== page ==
Context: Catecholamine excess is rare, but symptoms may be life threatening.
Objective: The objective of the study was to investigate the sensitivity of 6-[F-18]fluoro-l-dihydroxyphenylalanine positron emission tomography ((18)F-DOPA PET), compared with (123)I-metaiodobenzylguanidine ((123)I-MIBG) scintigraphy and computer tomography (CT)/magnetic resonance imaging (MRI) for tumor localization in patients with catecholamine excess.
Design and setting: All consecutive patients with catecholamine excess visiting the University Medical Center Groningen, Groningen, The Netherlands, between March 2003 and January 2008 were eligible.
Patients: Forty-eight patients were included. The final diagnosis was pheochromocytoma in 40, adrenal hyperplasia in two, paraganglioma in two, ganglioneuroma in one, and unknown in three.
Main outcome measures: Sensitivities and discordancy between (18)F-DOPA PET, (123)I-MIBG, and CT or MRI were analyzed for individual patients and lesions. Metanephrines and 3-methoxytyramine in plasma and urine and uptake of (18)F-DOPA with PET were measured to determine the whole-body metabolic burden and correlated with biochemical tumor activity. The gold standard was a composite reference standard.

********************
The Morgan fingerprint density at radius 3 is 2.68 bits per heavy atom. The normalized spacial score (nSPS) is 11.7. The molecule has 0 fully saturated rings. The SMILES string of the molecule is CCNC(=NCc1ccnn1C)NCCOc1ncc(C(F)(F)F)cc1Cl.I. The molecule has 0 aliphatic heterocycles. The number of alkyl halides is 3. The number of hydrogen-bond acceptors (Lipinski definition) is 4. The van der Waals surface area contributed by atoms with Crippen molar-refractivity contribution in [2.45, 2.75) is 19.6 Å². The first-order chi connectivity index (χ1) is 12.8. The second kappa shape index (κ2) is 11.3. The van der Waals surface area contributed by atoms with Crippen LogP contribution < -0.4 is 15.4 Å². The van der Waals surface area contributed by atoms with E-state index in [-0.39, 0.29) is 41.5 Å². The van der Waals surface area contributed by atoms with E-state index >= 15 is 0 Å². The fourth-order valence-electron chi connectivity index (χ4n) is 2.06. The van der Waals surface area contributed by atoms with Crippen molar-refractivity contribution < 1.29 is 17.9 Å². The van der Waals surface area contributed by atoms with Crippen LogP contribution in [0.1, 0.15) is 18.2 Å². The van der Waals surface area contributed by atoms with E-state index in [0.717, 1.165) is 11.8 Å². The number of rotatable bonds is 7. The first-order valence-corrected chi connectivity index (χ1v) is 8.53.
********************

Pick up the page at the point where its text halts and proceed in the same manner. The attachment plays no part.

Results: (18)F-DOPA PET showed lesions in 43 patients, (123)I-MIBG in 31, and CT/MRI in 32. Patient-based sensitivity for (18)F-DOPA PET, (123)I-MIBG, and CT/MRI was 90, 65, and 67% (P < 0.01 for (18)F-DOPA PET vs. both (123)I-MIBG and CT/MRI, P = 1.0 (123)I-MIBG vs. CT/MRI). Lesion-based sensitivities were 73, 48, and 44% (P < 0.001 for (18)F-DOPA PET vs. both (123)I-MIBG and CT/MRI, P = 0.51 (123)I-MIBG vs. CT/MRI). The combination of (18)F-DOPA PET with CT/MRI was superior to (123)I-MIBG with CT/MRI (93 vs. 76%, P < 0.001). Whole-body metabolic burden measured with (18)F-DOPA PET correlated with plasma normetanephrine (r = 0.82), urinary normetanephrine (r = 0.84), and metanephrine (r = 0.57).
Conclusion: To localize tumors causing catecholamine excess, (18)F-DOPA PET is superior to (123)I-MIBG scintigraphy and CT/MRI.